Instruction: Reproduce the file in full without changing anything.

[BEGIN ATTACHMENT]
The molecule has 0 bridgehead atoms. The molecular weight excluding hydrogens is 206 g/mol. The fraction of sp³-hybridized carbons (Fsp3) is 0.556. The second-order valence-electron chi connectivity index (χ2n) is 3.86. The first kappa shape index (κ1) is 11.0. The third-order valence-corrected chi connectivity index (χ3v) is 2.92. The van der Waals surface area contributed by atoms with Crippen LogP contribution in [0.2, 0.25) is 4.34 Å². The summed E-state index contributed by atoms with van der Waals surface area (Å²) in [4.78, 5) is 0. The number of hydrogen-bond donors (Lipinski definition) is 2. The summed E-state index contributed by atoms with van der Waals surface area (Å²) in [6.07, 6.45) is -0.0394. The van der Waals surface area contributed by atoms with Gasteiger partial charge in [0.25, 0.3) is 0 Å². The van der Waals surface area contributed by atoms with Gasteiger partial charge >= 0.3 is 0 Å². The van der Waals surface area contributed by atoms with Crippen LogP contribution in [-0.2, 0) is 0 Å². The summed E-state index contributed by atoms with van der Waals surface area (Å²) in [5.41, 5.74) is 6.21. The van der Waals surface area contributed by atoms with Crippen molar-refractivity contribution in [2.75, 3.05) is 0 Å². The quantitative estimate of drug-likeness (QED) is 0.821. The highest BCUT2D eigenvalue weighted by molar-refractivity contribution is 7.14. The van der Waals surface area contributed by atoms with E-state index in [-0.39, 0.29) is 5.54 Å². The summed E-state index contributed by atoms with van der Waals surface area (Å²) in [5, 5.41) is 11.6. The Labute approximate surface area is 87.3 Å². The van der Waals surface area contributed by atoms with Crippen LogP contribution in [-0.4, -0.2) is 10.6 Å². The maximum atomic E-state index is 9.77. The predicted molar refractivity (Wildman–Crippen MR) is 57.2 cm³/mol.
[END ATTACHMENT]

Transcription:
The molecule has 0 bridgehead atoms. The molecular weight excluding hydrogens is 206 g/mol. The fraction of sp³-hybridized carbons (Fsp3) is 0.556. The second-order valence-electron chi connectivity index (χ2n) is 3.86. The first kappa shape index (κ1) is 11.0. The third-order valence-corrected chi connectivity index (χ3v) is 2.92. The van der Waals surface area contributed by atoms with Crippen LogP contribution in [0.2, 0.25) is 4.34 Å². The summed E-state index contributed by atoms with van der Waals surface area (Å²) in [4.78, 5) is 0. The number of hydrogen-bond donors (Lipinski definition) is 2. The summed E-state index contributed by atoms with van der Waals surface area (Å²) in [6.07, 6.45) is -0.0394. The van der Waals surface area contributed by atoms with Gasteiger partial charge in [0.25, 0.3) is 0 Å². The van der Waals surface area contributed by atoms with Gasteiger partial charge >= 0.3 is 0 Å². The van der Waals surface area contributed by atoms with Crippen LogP contribution in [-0.2, 0) is 0 Å². The summed E-state index contributed by atoms with van der Waals surface area (Å²) in [5.41, 5.74) is 6.21. The van der Waals surface area contributed by atoms with Crippen molar-refractivity contribution in [2.75, 3.05) is 0 Å². The quantitative estimate of drug-likeness (QED) is 0.821. The highest BCUT2D eigenvalue weighted by molar-refractivity contribution is 7.14. The van der Waals surface area contributed by atoms with E-state index in [-0.39, 0.29) is 5.54 Å². The summed E-state index contributed by atoms with van der Waals surface area (Å²) in [5, 5.41) is 11.6. The Labute approximate surface area is 87.3 Å². The van der Waals surface area contributed by atoms with Crippen LogP contribution in [-0.4, -0.2) is 10.6 Å². The maximum atomic E-state index is 9.77. The predicted molar refractivity (Wildman–Crippen MR) is 57.2 cm³/mol.